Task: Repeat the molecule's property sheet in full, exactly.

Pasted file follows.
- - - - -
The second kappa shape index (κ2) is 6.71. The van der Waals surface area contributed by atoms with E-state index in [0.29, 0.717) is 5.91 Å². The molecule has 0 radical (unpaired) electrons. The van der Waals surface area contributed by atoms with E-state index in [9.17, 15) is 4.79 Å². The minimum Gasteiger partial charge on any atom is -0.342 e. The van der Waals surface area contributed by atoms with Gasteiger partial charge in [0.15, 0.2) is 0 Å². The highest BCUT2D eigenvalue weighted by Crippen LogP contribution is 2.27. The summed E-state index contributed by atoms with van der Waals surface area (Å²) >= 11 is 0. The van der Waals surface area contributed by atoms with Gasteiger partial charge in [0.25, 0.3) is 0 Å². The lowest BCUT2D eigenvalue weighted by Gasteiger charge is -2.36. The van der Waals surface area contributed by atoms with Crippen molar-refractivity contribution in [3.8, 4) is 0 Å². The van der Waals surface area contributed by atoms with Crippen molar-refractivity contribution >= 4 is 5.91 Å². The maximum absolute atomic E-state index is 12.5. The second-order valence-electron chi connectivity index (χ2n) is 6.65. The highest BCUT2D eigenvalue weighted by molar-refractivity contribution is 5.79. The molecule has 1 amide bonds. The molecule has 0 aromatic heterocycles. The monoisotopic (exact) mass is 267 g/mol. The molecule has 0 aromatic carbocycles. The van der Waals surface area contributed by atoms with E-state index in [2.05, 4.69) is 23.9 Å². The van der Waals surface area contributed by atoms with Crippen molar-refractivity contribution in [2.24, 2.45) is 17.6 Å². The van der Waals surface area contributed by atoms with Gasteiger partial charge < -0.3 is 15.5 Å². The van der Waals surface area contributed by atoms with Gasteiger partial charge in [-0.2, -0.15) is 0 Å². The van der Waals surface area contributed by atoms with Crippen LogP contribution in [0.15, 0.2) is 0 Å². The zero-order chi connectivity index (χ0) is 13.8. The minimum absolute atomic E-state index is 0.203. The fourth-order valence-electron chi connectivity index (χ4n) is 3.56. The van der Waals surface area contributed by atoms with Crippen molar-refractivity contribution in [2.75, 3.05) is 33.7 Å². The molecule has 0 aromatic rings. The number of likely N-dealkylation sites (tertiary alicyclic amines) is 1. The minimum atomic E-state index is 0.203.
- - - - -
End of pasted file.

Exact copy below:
The second kappa shape index (κ2) is 6.71. The van der Waals surface area contributed by atoms with E-state index in [0.29, 0.717) is 5.91 Å². The molecule has 0 radical (unpaired) electrons. The van der Waals surface area contributed by atoms with E-state index in [9.17, 15) is 4.79 Å². The minimum Gasteiger partial charge on any atom is -0.342 e. The van der Waals surface area contributed by atoms with Gasteiger partial charge in [0.15, 0.2) is 0 Å². The highest BCUT2D eigenvalue weighted by Crippen LogP contribution is 2.27. The summed E-state index contributed by atoms with van der Waals surface area (Å²) >= 11 is 0. The van der Waals surface area contributed by atoms with Gasteiger partial charge in [0.25, 0.3) is 0 Å². The lowest BCUT2D eigenvalue weighted by Gasteiger charge is -2.36. The van der Waals surface area contributed by atoms with Crippen molar-refractivity contribution in [3.8, 4) is 0 Å². The van der Waals surface area contributed by atoms with Crippen molar-refractivity contribution >= 4 is 5.91 Å². The maximum absolute atomic E-state index is 12.5. The second-order valence-electron chi connectivity index (χ2n) is 6.65. The highest BCUT2D eigenvalue weighted by molar-refractivity contribution is 5.79. The molecule has 1 amide bonds. The molecule has 0 aromatic heterocycles. The monoisotopic (exact) mass is 267 g/mol. The molecule has 0 aromatic carbocycles. The van der Waals surface area contributed by atoms with E-state index in [2.05, 4.69) is 23.9 Å². The van der Waals surface area contributed by atoms with Crippen molar-refractivity contribution in [2.24, 2.45) is 17.6 Å². The van der Waals surface area contributed by atoms with Gasteiger partial charge < -0.3 is 15.5 Å². The van der Waals surface area contributed by atoms with Gasteiger partial charge in [-0.2, -0.15) is 0 Å². The van der Waals surface area contributed by atoms with Crippen LogP contribution in [0.15, 0.2) is 0 Å². The zero-order chi connectivity index (χ0) is 13.8. The minimum absolute atomic E-state index is 0.203. The fourth-order valence-electron chi connectivity index (χ4n) is 3.56. The van der Waals surface area contributed by atoms with Crippen molar-refractivity contribution in [2.75, 3.05) is 33.7 Å². The molecule has 0 aromatic rings. The number of likely N-dealkylation sites (tertiary alicyclic amines) is 1. The minimum atomic E-state index is 0.203.